Headaches and MS linked, and therapies may affect them: Study

Interferon seems to raise risk, while rituximab may lower it

Andrea Lobo, PhD avatar

by Andrea Lobo, PhD |

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A person grimaces and holds his head while red lines are shown radiating from the forehead.

A large proportion of people with multiple sclerosis (MS) experience headaches as a result of their condition, and treatment with interferon-based therapies seems to increase the risk of worsening headaches or developing new ones, a study found. In contrast, the CD20 antibody rituximab that’s used off-label in MS significantly reduced the risk.

MS occurs when the immune system launches an inflammatory attack on the myelin sheath — a protective coating around nerve fibers that’s critical for the efficient transmission of nerve signals — leading to a wide range of symptoms. A common symptom of MS is primary headaches, or those caused by problems in the brain’s pain-sensitive structures. They are likely a result of MS-related damage to certain brain structures or the impact of disease-modifying therapies.

Not much is known about the characteristics of primary headaches in people with MS, or about the factors that may make them more or less likely to occur in patients. “Headaches can have a significant impact on the MS population, but the relationship between headaches and the course of MS, as well as the impact of MS on primary headaches, is still not fully understood,” the team of researchers from Egypt wrote.

Their study, “Prevalence of primary headaches in multiple sclerosis patients,” was published in the journal Multiple Sclerosis and Related Disorders.

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Migraines, tension headaches common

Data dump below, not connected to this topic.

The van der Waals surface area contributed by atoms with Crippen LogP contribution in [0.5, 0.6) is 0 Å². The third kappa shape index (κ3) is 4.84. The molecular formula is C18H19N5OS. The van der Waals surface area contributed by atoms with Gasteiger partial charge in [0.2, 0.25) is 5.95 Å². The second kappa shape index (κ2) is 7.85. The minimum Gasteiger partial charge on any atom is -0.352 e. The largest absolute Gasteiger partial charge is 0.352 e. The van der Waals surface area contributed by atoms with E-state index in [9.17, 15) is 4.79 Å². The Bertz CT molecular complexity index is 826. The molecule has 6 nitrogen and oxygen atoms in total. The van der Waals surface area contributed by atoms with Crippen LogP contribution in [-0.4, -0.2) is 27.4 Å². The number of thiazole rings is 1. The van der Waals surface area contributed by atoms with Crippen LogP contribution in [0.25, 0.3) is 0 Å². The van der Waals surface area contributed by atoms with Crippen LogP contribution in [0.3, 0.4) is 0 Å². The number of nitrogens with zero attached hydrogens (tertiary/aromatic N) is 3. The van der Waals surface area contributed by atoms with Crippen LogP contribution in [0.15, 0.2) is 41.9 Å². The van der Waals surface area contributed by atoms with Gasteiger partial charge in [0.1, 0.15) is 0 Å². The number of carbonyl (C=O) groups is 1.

The researchers analyzed 281 MS patients with headache complaints who were seen at neurology units at Cairo University hospitals from October 2020 to April 2022.

The patients, with a median age of 33, were mostly women (74.7%) and the majority had relapsing-remitting MS (RRMS; 73.3%). About one quarter (25.6%) had secondary progressive MS (SPMS). Only a small proportion had primary progressive MS (PPMS; 1.1%).

After reviewing medical records and interviewing patients about their headache characteristics and patterns, the researchers found that two-thirds of the patients (66.5%) were diagnosed with migraine, and almost one-third (31%) with tension-type headache. Another 2.5 % were diagnosed with other types of primary headache.

Migraines are characterized by severe pain, usually on one side of the head, often accompanied by nausea, vomiting, and extreme sensitivity to light and sound. In some cases, a migraine can be preceded by an aura, with changes in vision or tingling in the hands or face.

Tension-type headaches affect both sides of the head and come on slowly, usually without causing nausea, vomiting, or light sensitivity.

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Headaches after diagnosis for many

Almost half of the patients (47.7%) experienced headaches after their MS diagnosis. For half of those, headache symptoms only began after they started a disease-modifying therapy.

The team found tension-type headaches were significantly more common in men, in patients with progressive forms of MS, and in those with more severe MS-related disability.

Migraines, on the other hand, more commonly occurred in women, patients with RRMS,  those with milder disability, and those treated with interferon-based medications or fingolimod (sold as Gilenya, among others).

Migraines were also more frequent in patients with MS lesions in the periaqueductal gray, a cell-dense brain region involved in the control of pain and analgesia.

Lesions in sensorimotor regions, which are involved in processing tactile stimuli and sensory information from the skin, were significantly correlated with headache severity and were present in more than half of patients (53.4%) with severe headaches.

Most patients included in the study were treated with interferon-based therapies (44.1%), followed by fingolimod (27.4%), rituximab (18.1%), and the anti-inflammatory cyclophosphamide (7.5%).

The team found treatment with interferon-based therapies was linked to an increased risk of worsening preexisting headaches and the appearance of new headaches. Patients taking these medications had a 63% higher risk of experiencing worsened headaches and twice the risk of developing new-onset headaches, compared with other treatments.

On the other hand, patients on rituximab had an 89% lower risk of worsened headaches and an 82% lower risk of new-onset headaches.

“Interferon can exacerbate preexisting headaches and even cause new ones,” the researchers wrote. “Additionally, the location of MS plaques may play a role in the frequency and severity of headaches.”